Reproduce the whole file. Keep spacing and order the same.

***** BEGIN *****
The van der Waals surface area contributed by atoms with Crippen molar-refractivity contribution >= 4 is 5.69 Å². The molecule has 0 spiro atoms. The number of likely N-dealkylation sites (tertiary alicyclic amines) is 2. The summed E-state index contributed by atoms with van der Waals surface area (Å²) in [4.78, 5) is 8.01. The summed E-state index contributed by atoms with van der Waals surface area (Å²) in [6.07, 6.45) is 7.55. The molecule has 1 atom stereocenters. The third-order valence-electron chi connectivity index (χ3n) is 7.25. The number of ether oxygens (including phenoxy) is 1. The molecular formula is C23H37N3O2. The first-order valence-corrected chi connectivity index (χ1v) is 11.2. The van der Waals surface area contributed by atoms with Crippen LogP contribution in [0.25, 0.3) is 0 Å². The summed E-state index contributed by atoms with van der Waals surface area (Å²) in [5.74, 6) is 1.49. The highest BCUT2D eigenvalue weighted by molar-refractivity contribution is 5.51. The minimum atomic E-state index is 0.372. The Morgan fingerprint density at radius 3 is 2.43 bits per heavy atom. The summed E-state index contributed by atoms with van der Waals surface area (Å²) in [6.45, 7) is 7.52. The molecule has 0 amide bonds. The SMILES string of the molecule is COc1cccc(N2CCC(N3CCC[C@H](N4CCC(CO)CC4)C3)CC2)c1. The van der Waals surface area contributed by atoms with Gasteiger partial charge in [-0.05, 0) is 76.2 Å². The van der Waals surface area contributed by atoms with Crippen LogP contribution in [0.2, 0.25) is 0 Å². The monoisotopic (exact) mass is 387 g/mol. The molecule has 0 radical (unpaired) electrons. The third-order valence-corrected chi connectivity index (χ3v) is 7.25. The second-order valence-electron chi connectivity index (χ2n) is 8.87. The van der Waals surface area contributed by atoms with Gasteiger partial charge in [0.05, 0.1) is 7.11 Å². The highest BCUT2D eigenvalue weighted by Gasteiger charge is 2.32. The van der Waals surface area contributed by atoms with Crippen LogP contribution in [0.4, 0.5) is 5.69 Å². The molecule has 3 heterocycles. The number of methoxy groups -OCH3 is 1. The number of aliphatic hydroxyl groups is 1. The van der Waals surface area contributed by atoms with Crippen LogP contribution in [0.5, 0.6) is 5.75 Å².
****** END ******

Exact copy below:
The van der Waals surface area contributed by atoms with Crippen molar-refractivity contribution >= 4 is 5.69 Å². The molecule has 0 spiro atoms. The number of likely N-dealkylation sites (tertiary alicyclic amines) is 2. The summed E-state index contributed by atoms with van der Waals surface area (Å²) in [4.78, 5) is 8.01. The summed E-state index contributed by atoms with van der Waals surface area (Å²) in [6.07, 6.45) is 7.55. The molecule has 1 atom stereocenters. The third-order valence-electron chi connectivity index (χ3n) is 7.25. The number of ether oxygens (including phenoxy) is 1. The molecular formula is C23H37N3O2. The first-order valence-corrected chi connectivity index (χ1v) is 11.2. The van der Waals surface area contributed by atoms with Crippen LogP contribution in [0.25, 0.3) is 0 Å². The summed E-state index contributed by atoms with van der Waals surface area (Å²) in [5.74, 6) is 1.49. The highest BCUT2D eigenvalue weighted by molar-refractivity contribution is 5.51. The minimum atomic E-state index is 0.372. The Morgan fingerprint density at radius 3 is 2.43 bits per heavy atom. The summed E-state index contributed by atoms with van der Waals surface area (Å²) in [6.45, 7) is 7.52. The molecule has 0 amide bonds. The SMILES string of the molecule is COc1cccc(N2CCC(N3CCC[C@H](N4CCC(CO)CC4)C3)CC2)c1. The van der Waals surface area contributed by atoms with Gasteiger partial charge in [-0.05, 0) is 76.2 Å². The van der Waals surface area contributed by atoms with Crippen LogP contribution in [0.2, 0.25) is 0 Å². The monoisotopic (exact) mass is 387 g/mol. The molecule has 0 radical (unpaired) electrons. The third-order valence-corrected chi connectivity index (χ3v) is 7.25. The second-order valence-electron chi connectivity index (χ2n) is 8.87. The van der Waals surface area contributed by atoms with Gasteiger partial charge in [0.05, 0.1) is 7.11 Å². The highest BCUT2D eigenvalue weighted by Gasteiger charge is 2.32. The van der Waals surface area contributed by atoms with Crippen LogP contribution in [0.4, 0.5) is 5.69 Å². The molecule has 3 heterocycles. The number of methoxy groups -OCH3 is 1. The number of aliphatic hydroxyl groups is 1. The van der Waals surface area contributed by atoms with Crippen LogP contribution in [0.5, 0.6) is 5.75 Å².